Turkish Journal of Medical Sciences




Background/aim: Frailty is a complex, multifactorial, and important geriatric syndrome characterized by decline in physiological reserves and functional deficiency in multiple systems. The aim of the current study is to investigate the prevalence of frailty and to determine the correlation between quality of life (QoL) and falling risk in geriatric hospitalized patients. Materials and methods: A total of 420 patients, aged 65 years and above, were enrolled in the study. All participants were hospitalized at a university hospital in the internal medicine clinics. The Cardiovascular Health Study (CHS) frailty scale, Health-Related Quality of Life Short Form (SF-36) scale, and Hendrich II Fall Risk Model were administered to the patients. Demographic data of patients, number of chronic diseases, and information on used medication were also collected.Results: The median age of patients was 71.9 $\pm$ 6.3 years and 49.5% of the patients were female. By applying the CHS frailty scale, the proportion of frail patients was determined to be 65.5%. There were statistically significant differences among quality of life mean scores of robust, prefrail, and frail patients (P < 0.001). Frail patients had the lowest scores in all SF-36 subgroups. Eighty-three (19.8%) patients were in the low-risk group while 337 (80.2%) were high-risk according to the Hendrich II Fall Risk Model. The rate of patients with high falling risk and poor QoL reached a maximum in the frail group (96%).Conclusion: Frailty is an important geriatric syndrome in elderly hospitalized patients. Poor QoL and high falling risk are issues commonly experienced with frailty.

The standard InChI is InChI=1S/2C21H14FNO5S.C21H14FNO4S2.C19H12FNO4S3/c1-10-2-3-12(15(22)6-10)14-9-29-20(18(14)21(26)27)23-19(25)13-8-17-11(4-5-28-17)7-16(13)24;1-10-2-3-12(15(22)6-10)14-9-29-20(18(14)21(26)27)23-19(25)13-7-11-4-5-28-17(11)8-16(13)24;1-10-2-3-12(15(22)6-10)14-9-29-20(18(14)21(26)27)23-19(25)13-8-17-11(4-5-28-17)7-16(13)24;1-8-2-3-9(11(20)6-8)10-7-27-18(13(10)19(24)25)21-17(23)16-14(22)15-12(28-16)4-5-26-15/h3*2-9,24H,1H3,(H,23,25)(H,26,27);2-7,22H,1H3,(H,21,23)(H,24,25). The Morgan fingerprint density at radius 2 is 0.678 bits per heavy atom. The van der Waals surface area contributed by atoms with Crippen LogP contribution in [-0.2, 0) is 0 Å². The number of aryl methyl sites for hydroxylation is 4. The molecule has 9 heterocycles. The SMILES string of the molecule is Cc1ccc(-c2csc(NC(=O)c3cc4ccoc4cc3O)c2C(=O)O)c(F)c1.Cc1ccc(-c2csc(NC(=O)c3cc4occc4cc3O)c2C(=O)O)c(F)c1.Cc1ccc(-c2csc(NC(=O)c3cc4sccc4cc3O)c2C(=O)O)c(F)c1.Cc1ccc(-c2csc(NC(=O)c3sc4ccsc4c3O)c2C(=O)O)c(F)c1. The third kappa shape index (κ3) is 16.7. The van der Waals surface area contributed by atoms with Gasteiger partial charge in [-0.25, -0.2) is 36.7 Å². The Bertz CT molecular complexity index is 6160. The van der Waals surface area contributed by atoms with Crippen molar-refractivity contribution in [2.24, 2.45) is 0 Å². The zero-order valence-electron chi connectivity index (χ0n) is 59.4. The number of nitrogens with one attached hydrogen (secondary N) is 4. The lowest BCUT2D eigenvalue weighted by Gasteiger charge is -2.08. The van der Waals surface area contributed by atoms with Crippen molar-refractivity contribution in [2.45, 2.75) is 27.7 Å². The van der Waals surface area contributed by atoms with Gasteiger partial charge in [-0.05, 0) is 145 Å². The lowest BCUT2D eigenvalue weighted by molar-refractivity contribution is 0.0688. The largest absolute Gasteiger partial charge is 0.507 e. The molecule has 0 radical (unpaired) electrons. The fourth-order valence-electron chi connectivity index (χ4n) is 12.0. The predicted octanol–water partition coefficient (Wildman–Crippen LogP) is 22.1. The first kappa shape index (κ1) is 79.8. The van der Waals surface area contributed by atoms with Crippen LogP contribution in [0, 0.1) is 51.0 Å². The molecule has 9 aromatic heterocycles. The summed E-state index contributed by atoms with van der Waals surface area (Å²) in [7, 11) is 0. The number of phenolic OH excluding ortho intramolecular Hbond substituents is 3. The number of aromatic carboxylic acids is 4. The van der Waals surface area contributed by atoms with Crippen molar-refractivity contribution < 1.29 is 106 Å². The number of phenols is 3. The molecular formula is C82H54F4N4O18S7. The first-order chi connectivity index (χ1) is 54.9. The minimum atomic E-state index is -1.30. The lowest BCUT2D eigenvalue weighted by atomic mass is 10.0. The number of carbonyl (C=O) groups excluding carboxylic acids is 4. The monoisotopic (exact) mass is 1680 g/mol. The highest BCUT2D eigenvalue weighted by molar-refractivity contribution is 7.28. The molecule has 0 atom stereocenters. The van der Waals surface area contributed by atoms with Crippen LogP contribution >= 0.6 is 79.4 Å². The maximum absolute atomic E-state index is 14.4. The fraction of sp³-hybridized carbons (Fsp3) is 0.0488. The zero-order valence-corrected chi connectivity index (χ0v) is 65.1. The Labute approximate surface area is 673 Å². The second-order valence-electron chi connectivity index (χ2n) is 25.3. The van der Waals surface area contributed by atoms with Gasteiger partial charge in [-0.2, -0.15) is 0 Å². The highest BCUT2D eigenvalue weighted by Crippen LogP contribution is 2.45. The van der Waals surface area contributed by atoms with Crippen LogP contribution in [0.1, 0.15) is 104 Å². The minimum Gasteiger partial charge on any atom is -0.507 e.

Frailty, quality of life, falls

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